Donating blood is a generous—not to mention necessary—act, but there are several restrictions on giving that protect you and future recipients of your gift.
The medications you’re taking
Most medications won’t disqualify you from being able to donate blood, but some may require a waiting period after your final dose. “If you’re taking an antibiotic for an infection, you may be asked to wait until you’re healthy again; if you’re taking aspirin and donating platelets, you must wait two full days after taking aspirin or any medication containing aspirin before donating,” says John R. Hackett, Jr., PhD, divisional vice president of applied research and technology for Abbott. When you go donate, make sure you have an updated medication list with you.
You’ve recently been vaccinated
This doesn’t apply to common vaccinations such as those for the flu or HPV (the Gardasil vaccine). However, says Thomas Hirose, MD, Medical Director for Transfusion Services and Blood Donor Center at MemorialCare Saddleback Medical Center in Laguna Hills, California, some vaccinations may contain live infectious agents. “A person who has been exposed to a live infectious agent in a vaccination should not donate for a specified period of time,” he says. For example, you should wait at least four weeks to donate after being vaccinated for the measles, shingles, or chicken pox, reports Sharecare. Talk to your doctor or donation center about how long you should wait. This is the rarest blood type in the world.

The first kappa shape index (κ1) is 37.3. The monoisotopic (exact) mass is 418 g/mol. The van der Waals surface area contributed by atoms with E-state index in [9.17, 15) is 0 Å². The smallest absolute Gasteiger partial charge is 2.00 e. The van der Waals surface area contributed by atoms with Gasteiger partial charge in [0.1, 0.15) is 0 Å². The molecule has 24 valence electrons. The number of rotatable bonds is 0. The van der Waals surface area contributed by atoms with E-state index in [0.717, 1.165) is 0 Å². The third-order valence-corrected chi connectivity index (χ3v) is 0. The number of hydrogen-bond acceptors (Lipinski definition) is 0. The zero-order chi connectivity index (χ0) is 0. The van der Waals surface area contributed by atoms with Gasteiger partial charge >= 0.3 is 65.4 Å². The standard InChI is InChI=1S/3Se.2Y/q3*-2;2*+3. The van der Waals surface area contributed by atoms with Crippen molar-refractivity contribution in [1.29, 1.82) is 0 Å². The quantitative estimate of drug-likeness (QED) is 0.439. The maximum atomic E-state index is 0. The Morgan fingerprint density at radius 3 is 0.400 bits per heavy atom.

You got a tattoo from an un-regulated shop
Not all states enforce tattooing standards such as requiring proper needle sterilization and prohibiting the reuse of ink. If you got a tattoo in a state that does not regulate facilities, you have to wait 12 months before donating, explains Dr. Hackett—you could transmit a viral infection. “Currently, the states that do not regulate tattoo facilities are District of Columbia, Georgia, Idaho, Maryland, Massachusetts, Nevada, New Hampshire, New York, Pennsylvania, Utah, and Wyoming,” he says.